2.) The terminator asked for a phased rifle, not a regular one. The 1/1,000 W laser pointer on your key ring can shine a bright dot a mile away because it is phased, while a 40W bulb, which is unphased, can't light anything more than 20 feet away.
Phasing a rifle makes the beam into a coherent, non-spreading beam. Lasers are also phased beams.
3.) Soldiers refer to plasma rifle ratings in Watts. Women count calories, but scientists know that the actual units are kilocalories. Those who design plasma rifles likewise characterize their outputs in kiloJoules (kJ), or kiloWatt-seconds (kWs). Plasma rifle outputs and calories are actually 1,000 times what people call them casually.
4.) A plasma rifle's output rating refers to the energy of a single pulse-mode shot in kiloWatt-seconds (kWs or kJ). What a soldier calls a "40W" rifle puts out the same energy in one shot as 40kW for one second. Plasma rifles have pulse widths of about one millisecond (1/1,000 of a second, just like an electronic camera flash). Thus, for that one-thousandth of a second, a nominally 40W plasma rifle is putting out 40kW x 1,000, or 40 million watts.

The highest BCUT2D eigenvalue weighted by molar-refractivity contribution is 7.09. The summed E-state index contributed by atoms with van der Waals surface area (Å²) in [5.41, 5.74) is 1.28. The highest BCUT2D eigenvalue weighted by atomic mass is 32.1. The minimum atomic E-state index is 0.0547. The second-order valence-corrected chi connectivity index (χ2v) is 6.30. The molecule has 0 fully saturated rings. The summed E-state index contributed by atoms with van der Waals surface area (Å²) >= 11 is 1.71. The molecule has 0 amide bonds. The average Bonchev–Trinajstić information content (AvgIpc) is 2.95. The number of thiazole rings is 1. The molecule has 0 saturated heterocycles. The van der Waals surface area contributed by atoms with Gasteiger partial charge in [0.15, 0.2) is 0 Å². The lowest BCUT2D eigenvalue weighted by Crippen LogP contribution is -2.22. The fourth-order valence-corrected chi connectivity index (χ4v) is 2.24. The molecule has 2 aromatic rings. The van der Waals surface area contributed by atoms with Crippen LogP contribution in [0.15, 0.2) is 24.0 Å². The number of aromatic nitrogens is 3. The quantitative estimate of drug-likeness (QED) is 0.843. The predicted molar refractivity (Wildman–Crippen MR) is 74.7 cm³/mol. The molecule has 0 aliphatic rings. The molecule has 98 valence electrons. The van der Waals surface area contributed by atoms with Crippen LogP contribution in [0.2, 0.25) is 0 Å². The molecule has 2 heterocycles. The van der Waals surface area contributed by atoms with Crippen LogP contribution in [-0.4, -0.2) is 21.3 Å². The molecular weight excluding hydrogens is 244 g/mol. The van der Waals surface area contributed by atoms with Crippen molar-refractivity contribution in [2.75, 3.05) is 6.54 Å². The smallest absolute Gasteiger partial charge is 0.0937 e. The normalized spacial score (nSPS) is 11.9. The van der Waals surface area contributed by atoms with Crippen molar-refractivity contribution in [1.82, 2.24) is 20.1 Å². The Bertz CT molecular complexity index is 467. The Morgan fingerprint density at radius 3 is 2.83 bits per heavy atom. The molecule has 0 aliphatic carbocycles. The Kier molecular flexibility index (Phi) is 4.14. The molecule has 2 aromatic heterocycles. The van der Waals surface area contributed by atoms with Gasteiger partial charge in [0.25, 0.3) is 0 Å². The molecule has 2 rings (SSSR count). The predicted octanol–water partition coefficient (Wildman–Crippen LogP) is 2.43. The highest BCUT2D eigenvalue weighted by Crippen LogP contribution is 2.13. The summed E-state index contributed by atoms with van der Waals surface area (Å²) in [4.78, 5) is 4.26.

When you take these four multiplying factors into account, a 40W phased plasma rifle can easily take down a transport plane miles away with one shot in pulse mode, and simply swiping the beam from side to side in continuous mode can take out all the fighter support protecting that transport plane.
If you don't design weapons systems for a living, try to avoid commenting on their performance publicly. The gunshop didn't have any plasma rifles, even unphased. Plasma rifles are nasty. That terminator had to make due with traditional guns.